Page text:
Verano Azul: 40 years of “Blue Summer”

In Verano Azul Park, Nerja. / ON

40 years ago, one of the most successful Spanish television series of all time, Verano Azul, aired on La Primera Cadena de Televisión Española. In Nerja there are monuments, parks and streets dedicated to this TV show that even prompted some foreigners to settle on the Costa del Sol

Verano Azul was filmed in Nerja at the very beginning of the 80s and its production has become part of the collective memory of a whole generation of those who grew up in the resort. The main characters “came” to homes every Sunday from 1981 to 1982.

Verano Azul, ‘Dench’, ‘Hemingway’. / ON

Throughout the 19 episodes, a group of young people aged 8 to 16 meet two adults in Nerja with whom they share many new experiences, including the ethical values ​​of family relationships and the right to protest. The adult characters were the painter Julia and Chanquete, a wise and lovable retired sailor who lived in a boat on top of a hill. Incidentally, Chanquete’s character is thought to be loosely based on Santiago, the old fisherman from Ernest Hemingway’s The Old Man and the Sea. He died in 2000. María Garralón, who played the role of Julia, is often compared to the famous British actress Judi Dench and is still active in theater and cinema.

In Nerja there are monuments, parks and streets dedicated to Verano Azul

When Verano Azul first aired in 1982, it was a success with an estimated peak viewership of 20 million viewers out of a population of 38 million at the time. Since then it has been rebroadcast several times on different Spanish TV channels and even sold in many other countries. The TV series aired in Portugal and throughout South America as well as France and Angola. Moreover, Verano Azul managed to break through the iron curtain as the Spanish series aired in Eastern European countries – Yugoslavia, Bulgaria, Poland and Czechoslovakia.

A monument to Chanquete in Nerja. /


The revolutionary series

For citizens of socialist countries, Verano Azul was revolutionary. Some of the most serious problems associated with adolescence had never been mentioned under the socialist regime. Key topics such as hippie philosophy, parental divorce, and the death of a close friend were highly unusual.

It seems that Verano Azul was particularly popular with Bulgarian children. It is believed that the children’s initiative resulted in naming one of the streets in Sofia after the series – ‘Синьо лято’ (‘Blue Summer’). Anton from Bratislava, who lives in Nerja, remembers that for him, Verano Azul had become something of a fairy tale. “Slovakia is located in the very center of the continent and has no sea. At that time, we couldn’t afford a beach vacation. When I first saw Verano Azul I thought it was amazing. I guess that impression of my childhood haunted me and in the end I came to the place where all the adventures happened. I have now lived on the Costa del Sol for seven years,” said Anton.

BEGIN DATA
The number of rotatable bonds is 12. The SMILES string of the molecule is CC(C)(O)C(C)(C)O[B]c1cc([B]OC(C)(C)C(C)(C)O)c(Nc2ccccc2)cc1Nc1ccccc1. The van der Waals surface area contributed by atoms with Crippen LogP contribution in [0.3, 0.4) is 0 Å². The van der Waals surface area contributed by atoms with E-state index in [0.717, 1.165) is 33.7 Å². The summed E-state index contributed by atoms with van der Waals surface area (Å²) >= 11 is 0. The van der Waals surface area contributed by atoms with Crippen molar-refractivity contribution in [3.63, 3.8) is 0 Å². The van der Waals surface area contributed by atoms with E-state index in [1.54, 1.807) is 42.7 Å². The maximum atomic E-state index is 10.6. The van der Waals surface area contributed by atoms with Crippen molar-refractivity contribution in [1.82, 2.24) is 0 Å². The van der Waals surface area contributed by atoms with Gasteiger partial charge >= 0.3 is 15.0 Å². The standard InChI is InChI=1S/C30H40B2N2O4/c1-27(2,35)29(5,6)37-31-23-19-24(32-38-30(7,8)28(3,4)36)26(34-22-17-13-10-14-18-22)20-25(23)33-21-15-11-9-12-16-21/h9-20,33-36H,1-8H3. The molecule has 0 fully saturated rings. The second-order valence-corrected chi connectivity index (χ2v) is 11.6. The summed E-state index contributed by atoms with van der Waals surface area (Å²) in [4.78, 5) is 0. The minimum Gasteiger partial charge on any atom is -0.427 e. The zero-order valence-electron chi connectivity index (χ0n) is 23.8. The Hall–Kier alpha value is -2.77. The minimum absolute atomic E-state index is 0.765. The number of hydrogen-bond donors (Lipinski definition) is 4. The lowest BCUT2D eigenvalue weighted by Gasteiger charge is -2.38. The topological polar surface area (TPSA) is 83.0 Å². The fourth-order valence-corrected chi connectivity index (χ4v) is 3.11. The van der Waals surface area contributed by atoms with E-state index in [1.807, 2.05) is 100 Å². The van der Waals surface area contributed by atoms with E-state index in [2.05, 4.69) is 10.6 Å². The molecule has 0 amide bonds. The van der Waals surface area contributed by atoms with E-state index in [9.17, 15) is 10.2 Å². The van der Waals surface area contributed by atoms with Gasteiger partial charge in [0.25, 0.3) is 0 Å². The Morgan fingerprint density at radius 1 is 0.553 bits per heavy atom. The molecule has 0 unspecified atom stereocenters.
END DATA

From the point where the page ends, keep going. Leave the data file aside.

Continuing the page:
Thérèse from Norway was able to observe the filming of Verano Azul. She spent her school holidays with her parents in Almuñecar. Thérèse remembers them filming the series which was also filmed in Motril and Almuñecar on the neighboring Costa Tropical. Shel even managed to get involved as an extra. When Thérèse grew older and had enough money, she bought a small house in Nerja and fondly remembers this period of her childhood.

Many memories are recalled in Nerja today through the ‘Verano Azul’ museum-park, where the famous Chanquete boat (a replica made by the Tourist Board) has been placed as a monument. A statue of ‘Chanquete’ himself overlooking Calahonda beach has been erected next to the Balcon de Europa Nerja. Additionally, there are streets in Nerja named after each of the series’ main characters and cast members.

‘Verano Azul’ is not ‘Blue Summer’

Verano Azul means Blue Summer, and some sources therefore translate this Spanish series as “Blue Summer”. However, this may confuse English speakers who watched an American film of the same name many years ago. This film by Chuck Vincent (writer and director) was made in 1973 and was also about teenage vacations, but revolves around two “guys” who pack up a van, The Meat Truck, fill it with beer and drive away on a road trip in search of sexual adventures. Boston-born Trevor recalls Blue Summer: “In the early ’70s, free love and driving under the influence were all the rage. At the end of the 1970s, Spain, freed from the conservatism of the Franco regime, was heavily exposed to sexual imagery, which until then had been considered taboo.

Verano Azul managed to be a romantic story, quite different from the cynical American version Blue Summer

However, Verano Azul managed to be a romantic story, quite different from the cynical American version. The good thing is that the main characters in Blue Summer’s ending have realized that the freedom of the open road isn’t all it’s made out to be. I would suspect that the moody American sex comedy is already forgotten and Verano Azul is still remembered, and I’m sure it will remain a mainstay of Nerja’s tourist attraction,” adds Trevor.